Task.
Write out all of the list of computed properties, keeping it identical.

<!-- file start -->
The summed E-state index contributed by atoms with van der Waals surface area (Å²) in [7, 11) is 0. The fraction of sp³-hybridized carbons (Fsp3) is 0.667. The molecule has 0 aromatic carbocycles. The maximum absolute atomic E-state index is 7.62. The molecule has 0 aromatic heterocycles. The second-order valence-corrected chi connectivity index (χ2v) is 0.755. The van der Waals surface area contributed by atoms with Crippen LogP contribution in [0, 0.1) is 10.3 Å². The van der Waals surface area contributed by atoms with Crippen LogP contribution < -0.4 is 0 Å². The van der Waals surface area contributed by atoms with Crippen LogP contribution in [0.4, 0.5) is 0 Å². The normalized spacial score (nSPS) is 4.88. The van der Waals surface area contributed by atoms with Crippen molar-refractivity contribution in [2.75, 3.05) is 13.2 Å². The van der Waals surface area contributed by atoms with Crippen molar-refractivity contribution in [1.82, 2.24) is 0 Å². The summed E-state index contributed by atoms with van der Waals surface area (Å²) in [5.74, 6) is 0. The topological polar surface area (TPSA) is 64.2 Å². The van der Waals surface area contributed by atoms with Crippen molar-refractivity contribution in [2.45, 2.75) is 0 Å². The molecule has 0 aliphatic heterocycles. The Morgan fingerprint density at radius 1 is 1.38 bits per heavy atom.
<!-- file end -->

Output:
The summed E-state index contributed by atoms with van der Waals surface area (Å²) in [7, 11) is 0. The fraction of sp³-hybridized carbons (Fsp3) is 0.667. The molecule has 0 aromatic carbocycles. The maximum absolute atomic E-state index is 7.62. The molecule has 0 aromatic heterocycles. The second-order valence-corrected chi connectivity index (χ2v) is 0.755. The van der Waals surface area contributed by atoms with Crippen LogP contribution in [0, 0.1) is 10.3 Å². The van der Waals surface area contributed by atoms with Crippen LogP contribution < -0.4 is 0 Å². The van der Waals surface area contributed by atoms with Crippen LogP contribution in [0.4, 0.5) is 0 Å². The normalized spacial score (nSPS) is 4.88. The van der Waals surface area contributed by atoms with Crippen molar-refractivity contribution in [2.75, 3.05) is 13.2 Å². The van der Waals surface area contributed by atoms with Crippen molar-refractivity contribution in [1.82, 2.24) is 0 Å². The summed E-state index contributed by atoms with van der Waals surface area (Å²) in [5.74, 6) is 0. The topological polar surface area (TPSA) is 64.2 Å². The van der Waals surface area contributed by atoms with Crippen molar-refractivity contribution in [2.45, 2.75) is 0 Å². The molecule has 0 aliphatic heterocycles. The Morgan fingerprint density at radius 1 is 1.38 bits per heavy atom.